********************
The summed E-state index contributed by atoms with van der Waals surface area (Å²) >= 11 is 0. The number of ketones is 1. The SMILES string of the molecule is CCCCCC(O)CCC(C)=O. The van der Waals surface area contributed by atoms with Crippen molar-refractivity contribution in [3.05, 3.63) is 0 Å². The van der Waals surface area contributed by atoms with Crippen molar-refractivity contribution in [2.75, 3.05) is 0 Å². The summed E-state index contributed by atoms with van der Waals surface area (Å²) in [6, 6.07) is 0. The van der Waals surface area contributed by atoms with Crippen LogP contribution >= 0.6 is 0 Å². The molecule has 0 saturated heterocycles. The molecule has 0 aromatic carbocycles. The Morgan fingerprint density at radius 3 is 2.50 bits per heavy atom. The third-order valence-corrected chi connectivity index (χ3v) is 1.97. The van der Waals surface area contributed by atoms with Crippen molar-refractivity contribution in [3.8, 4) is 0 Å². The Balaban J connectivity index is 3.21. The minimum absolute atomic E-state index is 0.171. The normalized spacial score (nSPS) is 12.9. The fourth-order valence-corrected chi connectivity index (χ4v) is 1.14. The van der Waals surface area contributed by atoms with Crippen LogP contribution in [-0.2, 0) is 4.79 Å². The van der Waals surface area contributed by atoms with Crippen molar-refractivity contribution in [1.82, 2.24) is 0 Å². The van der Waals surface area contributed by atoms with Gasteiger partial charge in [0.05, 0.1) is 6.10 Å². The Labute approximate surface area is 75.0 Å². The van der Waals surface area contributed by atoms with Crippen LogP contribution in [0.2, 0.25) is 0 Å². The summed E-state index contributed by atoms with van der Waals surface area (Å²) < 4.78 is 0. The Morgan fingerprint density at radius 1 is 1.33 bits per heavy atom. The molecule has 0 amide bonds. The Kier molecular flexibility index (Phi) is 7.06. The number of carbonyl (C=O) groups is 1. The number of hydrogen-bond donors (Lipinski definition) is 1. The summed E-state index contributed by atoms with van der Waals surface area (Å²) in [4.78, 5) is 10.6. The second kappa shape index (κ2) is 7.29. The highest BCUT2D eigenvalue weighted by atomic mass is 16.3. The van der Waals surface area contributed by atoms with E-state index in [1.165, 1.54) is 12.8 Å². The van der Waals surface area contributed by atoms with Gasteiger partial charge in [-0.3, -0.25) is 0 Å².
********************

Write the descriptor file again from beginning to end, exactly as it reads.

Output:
The summed E-state index contributed by atoms with van der Waals surface area (Å²) >= 11 is 0. The number of ketones is 1. The SMILES string of the molecule is CCCCCC(O)CCC(C)=O. The van der Waals surface area contributed by atoms with Crippen molar-refractivity contribution in [3.05, 3.63) is 0 Å². The van der Waals surface area contributed by atoms with Crippen molar-refractivity contribution in [2.75, 3.05) is 0 Å². The summed E-state index contributed by atoms with van der Waals surface area (Å²) in [6, 6.07) is 0. The van der Waals surface area contributed by atoms with Crippen LogP contribution >= 0.6 is 0 Å². The molecule has 0 saturated heterocycles. The molecule has 0 aromatic carbocycles. The Morgan fingerprint density at radius 3 is 2.50 bits per heavy atom. The third-order valence-corrected chi connectivity index (χ3v) is 1.97. The van der Waals surface area contributed by atoms with Crippen molar-refractivity contribution in [3.8, 4) is 0 Å². The Balaban J connectivity index is 3.21. The minimum absolute atomic E-state index is 0.171. The normalized spacial score (nSPS) is 12.9. The fourth-order valence-corrected chi connectivity index (χ4v) is 1.14. The van der Waals surface area contributed by atoms with Crippen LogP contribution in [-0.2, 0) is 4.79 Å². The van der Waals surface area contributed by atoms with Crippen molar-refractivity contribution in [1.82, 2.24) is 0 Å². The van der Waals surface area contributed by atoms with Gasteiger partial charge in [0.05, 0.1) is 6.10 Å². The Labute approximate surface area is 75.0 Å². The van der Waals surface area contributed by atoms with Crippen LogP contribution in [0.2, 0.25) is 0 Å². The summed E-state index contributed by atoms with van der Waals surface area (Å²) < 4.78 is 0. The Morgan fingerprint density at radius 1 is 1.33 bits per heavy atom. The molecule has 0 amide bonds. The Kier molecular flexibility index (Phi) is 7.06. The number of carbonyl (C=O) groups is 1. The number of hydrogen-bond donors (Lipinski definition) is 1. The summed E-state index contributed by atoms with van der Waals surface area (Å²) in [4.78, 5) is 10.6. The second kappa shape index (κ2) is 7.29. The highest BCUT2D eigenvalue weighted by atomic mass is 16.3. The van der Waals surface area contributed by atoms with E-state index in [1.165, 1.54) is 12.8 Å². The van der Waals surface area contributed by atoms with Gasteiger partial charge in [-0.3, -0.25) is 0 Å².